Welcome to this week’s edition of Friday Reads! Today I am sharing a few quotes from Love, Heather by Laurie Petrou. This is a book made for fans of ’80s teen films.
Book Beginnings is a book meme hosted by Rose City Reader where participants share quotes (the first sentence, or so) of the book, along with initial thoughts about the sentence, impressions of the book, or anything else the opener inspires.
The Friday 56 is hosted by Freda’s Voice, and the rules are quite simple: Grab a book, any book, and turn to page 56 or 56% in your e-reader. Find any non-spoilery sentence(s) and post.
THIS WEEK’S BOOK:Title: Love, Heather
Author: Laurie Petrou
Publisher: Crooked Lane Books
Publication Date: October 8, 2019
What you see isn't always what you get.
Stevie never meant for things to go this far. When she and Dee--defiant, bold, indestructible Dee--started all this, there was a purpose to their acts of vengeance: to put the bullies of Woepine High School back in their place. And three months ago, Stevie believed they deserved it. Once her best friend turned on her, the rest of the school followed. Stevie was alone and unprotected with a target on her back. Online, it was worse.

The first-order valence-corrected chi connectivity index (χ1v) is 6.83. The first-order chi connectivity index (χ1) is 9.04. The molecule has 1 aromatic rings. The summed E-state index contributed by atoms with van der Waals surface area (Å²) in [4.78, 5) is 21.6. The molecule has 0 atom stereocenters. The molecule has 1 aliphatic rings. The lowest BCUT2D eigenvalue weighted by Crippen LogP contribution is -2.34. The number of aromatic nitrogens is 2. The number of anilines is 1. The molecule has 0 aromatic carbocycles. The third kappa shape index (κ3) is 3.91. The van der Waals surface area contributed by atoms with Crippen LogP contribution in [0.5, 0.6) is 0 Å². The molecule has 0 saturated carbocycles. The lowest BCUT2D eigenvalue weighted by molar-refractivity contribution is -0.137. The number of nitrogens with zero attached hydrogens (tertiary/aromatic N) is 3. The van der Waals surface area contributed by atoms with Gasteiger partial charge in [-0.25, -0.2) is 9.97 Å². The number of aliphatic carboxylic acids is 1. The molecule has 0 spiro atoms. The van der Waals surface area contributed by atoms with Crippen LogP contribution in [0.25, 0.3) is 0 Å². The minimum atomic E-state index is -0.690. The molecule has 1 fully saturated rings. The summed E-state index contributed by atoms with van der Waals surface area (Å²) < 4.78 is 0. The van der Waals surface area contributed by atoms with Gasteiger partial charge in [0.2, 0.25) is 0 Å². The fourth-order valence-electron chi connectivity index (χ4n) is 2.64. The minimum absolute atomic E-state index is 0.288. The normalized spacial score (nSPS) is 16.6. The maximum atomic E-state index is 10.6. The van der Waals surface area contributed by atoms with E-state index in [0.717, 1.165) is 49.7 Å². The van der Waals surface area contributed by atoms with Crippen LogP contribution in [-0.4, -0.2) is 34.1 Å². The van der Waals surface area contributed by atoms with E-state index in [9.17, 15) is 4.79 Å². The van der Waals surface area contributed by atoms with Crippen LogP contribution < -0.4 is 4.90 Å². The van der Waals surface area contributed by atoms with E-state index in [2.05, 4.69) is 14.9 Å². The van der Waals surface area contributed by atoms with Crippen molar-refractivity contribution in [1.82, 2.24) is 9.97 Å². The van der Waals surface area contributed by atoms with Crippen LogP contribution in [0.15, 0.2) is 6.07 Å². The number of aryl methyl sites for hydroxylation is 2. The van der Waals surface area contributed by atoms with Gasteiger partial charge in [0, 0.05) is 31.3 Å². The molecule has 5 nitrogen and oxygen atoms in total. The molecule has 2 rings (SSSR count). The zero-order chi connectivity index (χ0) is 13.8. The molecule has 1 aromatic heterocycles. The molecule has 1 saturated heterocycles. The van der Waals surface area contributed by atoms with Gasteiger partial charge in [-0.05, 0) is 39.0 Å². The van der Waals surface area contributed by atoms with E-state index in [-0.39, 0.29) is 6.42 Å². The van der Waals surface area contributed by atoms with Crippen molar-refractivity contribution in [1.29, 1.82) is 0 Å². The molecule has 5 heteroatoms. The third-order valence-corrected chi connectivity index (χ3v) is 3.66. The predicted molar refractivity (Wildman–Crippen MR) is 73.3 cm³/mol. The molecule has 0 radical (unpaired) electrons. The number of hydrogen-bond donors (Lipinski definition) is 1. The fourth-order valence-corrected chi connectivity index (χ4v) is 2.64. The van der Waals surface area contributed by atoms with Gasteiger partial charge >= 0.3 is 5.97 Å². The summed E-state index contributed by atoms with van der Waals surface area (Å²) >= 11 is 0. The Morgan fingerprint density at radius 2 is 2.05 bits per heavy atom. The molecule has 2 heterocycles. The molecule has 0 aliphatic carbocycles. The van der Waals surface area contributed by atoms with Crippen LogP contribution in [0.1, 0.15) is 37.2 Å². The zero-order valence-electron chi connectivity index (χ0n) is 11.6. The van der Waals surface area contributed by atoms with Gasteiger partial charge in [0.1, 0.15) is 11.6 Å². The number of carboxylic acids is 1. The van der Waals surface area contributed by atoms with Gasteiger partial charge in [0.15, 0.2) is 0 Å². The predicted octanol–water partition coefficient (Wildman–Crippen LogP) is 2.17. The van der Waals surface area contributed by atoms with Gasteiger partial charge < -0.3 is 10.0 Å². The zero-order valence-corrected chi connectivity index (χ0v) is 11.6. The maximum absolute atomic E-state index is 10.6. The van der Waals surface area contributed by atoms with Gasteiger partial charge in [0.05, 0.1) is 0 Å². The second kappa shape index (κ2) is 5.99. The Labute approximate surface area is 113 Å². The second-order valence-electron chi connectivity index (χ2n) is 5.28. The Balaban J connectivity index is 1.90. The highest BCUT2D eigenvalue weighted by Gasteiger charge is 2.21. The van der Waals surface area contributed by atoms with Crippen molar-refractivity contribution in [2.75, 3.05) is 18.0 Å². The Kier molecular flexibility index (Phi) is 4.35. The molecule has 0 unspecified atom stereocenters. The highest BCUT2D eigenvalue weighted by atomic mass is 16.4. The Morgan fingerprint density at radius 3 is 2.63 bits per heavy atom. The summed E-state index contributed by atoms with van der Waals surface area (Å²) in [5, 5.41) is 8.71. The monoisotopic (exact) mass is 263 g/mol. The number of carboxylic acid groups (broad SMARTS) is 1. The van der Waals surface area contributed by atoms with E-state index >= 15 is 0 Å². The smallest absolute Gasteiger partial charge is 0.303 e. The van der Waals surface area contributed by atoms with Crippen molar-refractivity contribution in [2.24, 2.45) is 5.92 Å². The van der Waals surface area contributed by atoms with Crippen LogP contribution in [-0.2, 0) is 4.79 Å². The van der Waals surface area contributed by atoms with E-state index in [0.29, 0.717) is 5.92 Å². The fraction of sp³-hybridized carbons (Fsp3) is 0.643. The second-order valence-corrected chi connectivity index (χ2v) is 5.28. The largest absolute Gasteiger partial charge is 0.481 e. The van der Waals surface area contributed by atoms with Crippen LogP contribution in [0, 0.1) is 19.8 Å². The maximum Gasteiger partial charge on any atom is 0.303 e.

It was Dee's idea to get them all back with a few clever pranks, signing each act Love, Heather--an homage to her favorite 80's revenge flick. Despite herself, Stevie can't help getting caught up in the payback, reveling in every minute of suffering. And for a while, it works: it seems the meek have inherited the school.
But when anonymous students begin joining in, punishing perceived slights with increasingly violent ferocity, the line between villain and vigilante begins to blur. As friends turn on each other and the administration scrambles to regain control, it becomes clear: whatever Dee and Stevie started has gained a mind--and teeth--of its own. And when it finally swallows them whole, one will reemerge changed, with a plan for one final, terrifying act of revenge.
Lottie and I are in her room, listening to records. She is sitting on the floor with her eyes closed, and I am flopped on her red-and-blue checkered bedspread, looking through the pile of albums.
And then, finally, in the late afternoon, she agrees to come to my house after school, something she’s never done before, but I offered up as a last resort. She looks at me, her face hard, and says, “Yeah. Okay, it’d be good too see where you live.” Something prickles in my mind, but I push it away.
Books that deal with bullying never go out of style. Inspired by the movie, Heathers, this story has me intrigued to see how far this will go. The concept is one that takes a new twist on an old favourite.